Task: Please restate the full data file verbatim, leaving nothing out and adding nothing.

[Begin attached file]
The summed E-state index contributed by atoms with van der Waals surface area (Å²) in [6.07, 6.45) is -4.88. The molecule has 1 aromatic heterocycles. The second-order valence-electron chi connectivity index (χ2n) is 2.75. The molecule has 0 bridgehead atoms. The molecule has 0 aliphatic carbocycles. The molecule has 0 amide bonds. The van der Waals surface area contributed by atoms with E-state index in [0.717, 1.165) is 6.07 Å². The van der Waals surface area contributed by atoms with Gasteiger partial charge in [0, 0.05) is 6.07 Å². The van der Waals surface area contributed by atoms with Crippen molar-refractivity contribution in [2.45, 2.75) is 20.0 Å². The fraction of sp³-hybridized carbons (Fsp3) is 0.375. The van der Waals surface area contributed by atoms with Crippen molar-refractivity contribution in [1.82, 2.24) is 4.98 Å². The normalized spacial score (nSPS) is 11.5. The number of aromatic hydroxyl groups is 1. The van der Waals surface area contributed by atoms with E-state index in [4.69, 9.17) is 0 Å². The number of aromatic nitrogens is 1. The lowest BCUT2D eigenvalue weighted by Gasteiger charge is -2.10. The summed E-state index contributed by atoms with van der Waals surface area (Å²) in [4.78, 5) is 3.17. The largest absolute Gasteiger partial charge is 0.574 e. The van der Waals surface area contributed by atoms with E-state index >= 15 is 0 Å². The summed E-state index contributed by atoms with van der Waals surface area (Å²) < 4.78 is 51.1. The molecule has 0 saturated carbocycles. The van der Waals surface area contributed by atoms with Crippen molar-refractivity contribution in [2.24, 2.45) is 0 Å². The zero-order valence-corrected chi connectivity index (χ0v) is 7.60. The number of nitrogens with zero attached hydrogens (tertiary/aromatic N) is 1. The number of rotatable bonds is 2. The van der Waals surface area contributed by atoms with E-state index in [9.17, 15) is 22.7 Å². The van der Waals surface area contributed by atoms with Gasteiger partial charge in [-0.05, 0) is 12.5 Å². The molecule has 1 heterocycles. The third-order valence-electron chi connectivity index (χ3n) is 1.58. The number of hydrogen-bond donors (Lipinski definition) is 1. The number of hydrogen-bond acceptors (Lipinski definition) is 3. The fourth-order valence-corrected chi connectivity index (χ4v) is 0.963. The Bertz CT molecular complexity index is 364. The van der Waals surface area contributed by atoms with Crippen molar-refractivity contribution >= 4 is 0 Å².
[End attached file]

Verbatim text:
The summed E-state index contributed by atoms with van der Waals surface area (Å²) in [6.07, 6.45) is -4.88. The molecule has 1 aromatic heterocycles. The second-order valence-electron chi connectivity index (χ2n) is 2.75. The molecule has 0 bridgehead atoms. The molecule has 0 aliphatic carbocycles. The molecule has 0 amide bonds. The van der Waals surface area contributed by atoms with E-state index in [0.717, 1.165) is 6.07 Å². The van der Waals surface area contributed by atoms with Gasteiger partial charge in [0, 0.05) is 6.07 Å². The van der Waals surface area contributed by atoms with Crippen molar-refractivity contribution in [2.45, 2.75) is 20.0 Å². The fraction of sp³-hybridized carbons (Fsp3) is 0.375. The van der Waals surface area contributed by atoms with Crippen molar-refractivity contribution in [1.82, 2.24) is 4.98 Å². The normalized spacial score (nSPS) is 11.5. The number of aromatic hydroxyl groups is 1. The van der Waals surface area contributed by atoms with E-state index in [4.69, 9.17) is 0 Å². The number of aromatic nitrogens is 1. The lowest BCUT2D eigenvalue weighted by Gasteiger charge is -2.10. The summed E-state index contributed by atoms with van der Waals surface area (Å²) in [4.78, 5) is 3.17. The largest absolute Gasteiger partial charge is 0.574 e. The van der Waals surface area contributed by atoms with E-state index >= 15 is 0 Å². The summed E-state index contributed by atoms with van der Waals surface area (Å²) < 4.78 is 51.1. The molecule has 0 saturated carbocycles. The van der Waals surface area contributed by atoms with Crippen molar-refractivity contribution in [2.24, 2.45) is 0 Å². The zero-order valence-corrected chi connectivity index (χ0v) is 7.60. The number of nitrogens with zero attached hydrogens (tertiary/aromatic N) is 1. The number of rotatable bonds is 2. The van der Waals surface area contributed by atoms with E-state index in [9.17, 15) is 22.7 Å². The van der Waals surface area contributed by atoms with Gasteiger partial charge in [-0.05, 0) is 12.5 Å². The molecule has 1 heterocycles. The third-order valence-electron chi connectivity index (χ3n) is 1.58. The number of hydrogen-bond donors (Lipinski definition) is 1. The number of hydrogen-bond acceptors (Lipinski definition) is 3. The fourth-order valence-corrected chi connectivity index (χ4v) is 0.963. The Bertz CT molecular complexity index is 364. The van der Waals surface area contributed by atoms with Crippen molar-refractivity contribution >= 4 is 0 Å².